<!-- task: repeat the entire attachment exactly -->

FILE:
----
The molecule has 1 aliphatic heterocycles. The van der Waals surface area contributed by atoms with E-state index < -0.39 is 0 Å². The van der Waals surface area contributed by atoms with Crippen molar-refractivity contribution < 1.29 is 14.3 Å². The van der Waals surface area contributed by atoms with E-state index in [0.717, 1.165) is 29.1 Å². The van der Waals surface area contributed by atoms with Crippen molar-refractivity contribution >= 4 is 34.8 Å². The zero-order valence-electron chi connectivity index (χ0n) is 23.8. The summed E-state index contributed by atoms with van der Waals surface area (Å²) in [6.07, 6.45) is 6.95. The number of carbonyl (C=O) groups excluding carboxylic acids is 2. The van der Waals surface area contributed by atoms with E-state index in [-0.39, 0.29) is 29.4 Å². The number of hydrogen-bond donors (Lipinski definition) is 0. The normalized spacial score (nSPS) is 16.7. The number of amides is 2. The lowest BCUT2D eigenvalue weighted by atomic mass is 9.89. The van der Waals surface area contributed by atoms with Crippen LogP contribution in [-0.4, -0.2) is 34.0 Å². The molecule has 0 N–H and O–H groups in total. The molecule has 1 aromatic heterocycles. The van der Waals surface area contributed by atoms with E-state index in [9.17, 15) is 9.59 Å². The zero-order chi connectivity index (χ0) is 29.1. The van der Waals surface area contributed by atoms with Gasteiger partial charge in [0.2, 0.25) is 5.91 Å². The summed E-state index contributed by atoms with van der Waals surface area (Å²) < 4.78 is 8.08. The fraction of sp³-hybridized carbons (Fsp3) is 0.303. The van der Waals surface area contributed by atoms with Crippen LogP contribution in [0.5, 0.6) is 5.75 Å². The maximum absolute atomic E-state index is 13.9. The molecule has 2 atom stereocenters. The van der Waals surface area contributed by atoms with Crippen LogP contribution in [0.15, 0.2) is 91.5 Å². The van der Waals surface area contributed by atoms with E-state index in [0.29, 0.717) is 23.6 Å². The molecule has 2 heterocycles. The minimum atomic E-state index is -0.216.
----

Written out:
The molecule has 1 aliphatic heterocycles. The van der Waals surface area contributed by atoms with E-state index < -0.39 is 0 Å². The van der Waals surface area contributed by atoms with Crippen molar-refractivity contribution < 1.29 is 14.3 Å². The van der Waals surface area contributed by atoms with E-state index in [0.717, 1.165) is 29.1 Å². The van der Waals surface area contributed by atoms with Crippen molar-refractivity contribution >= 4 is 34.8 Å². The zero-order valence-electron chi connectivity index (χ0n) is 23.8. The summed E-state index contributed by atoms with van der Waals surface area (Å²) in [6.07, 6.45) is 6.95. The number of carbonyl (C=O) groups excluding carboxylic acids is 2. The van der Waals surface area contributed by atoms with E-state index in [-0.39, 0.29) is 29.4 Å². The number of hydrogen-bond donors (Lipinski definition) is 0. The normalized spacial score (nSPS) is 16.7. The number of amides is 2. The lowest BCUT2D eigenvalue weighted by atomic mass is 9.89. The van der Waals surface area contributed by atoms with Crippen LogP contribution in [-0.4, -0.2) is 34.0 Å². The molecule has 0 N–H and O–H groups in total. The molecule has 1 aromatic heterocycles. The van der Waals surface area contributed by atoms with E-state index in [9.17, 15) is 9.59 Å². The zero-order chi connectivity index (χ0) is 29.1. The van der Waals surface area contributed by atoms with Gasteiger partial charge in [0.2, 0.25) is 5.91 Å². The summed E-state index contributed by atoms with van der Waals surface area (Å²) < 4.78 is 8.08. The fraction of sp³-hybridized carbons (Fsp3) is 0.303. The van der Waals surface area contributed by atoms with Crippen LogP contribution in [0.5, 0.6) is 5.75 Å². The maximum absolute atomic E-state index is 13.9. The molecule has 2 atom stereocenters. The van der Waals surface area contributed by atoms with Crippen LogP contribution in [0.15, 0.2) is 91.5 Å². The van der Waals surface area contributed by atoms with E-state index in [0.29, 0.717) is 23.6 Å². The molecule has 2 heterocycles. The minimum atomic E-state index is -0.216.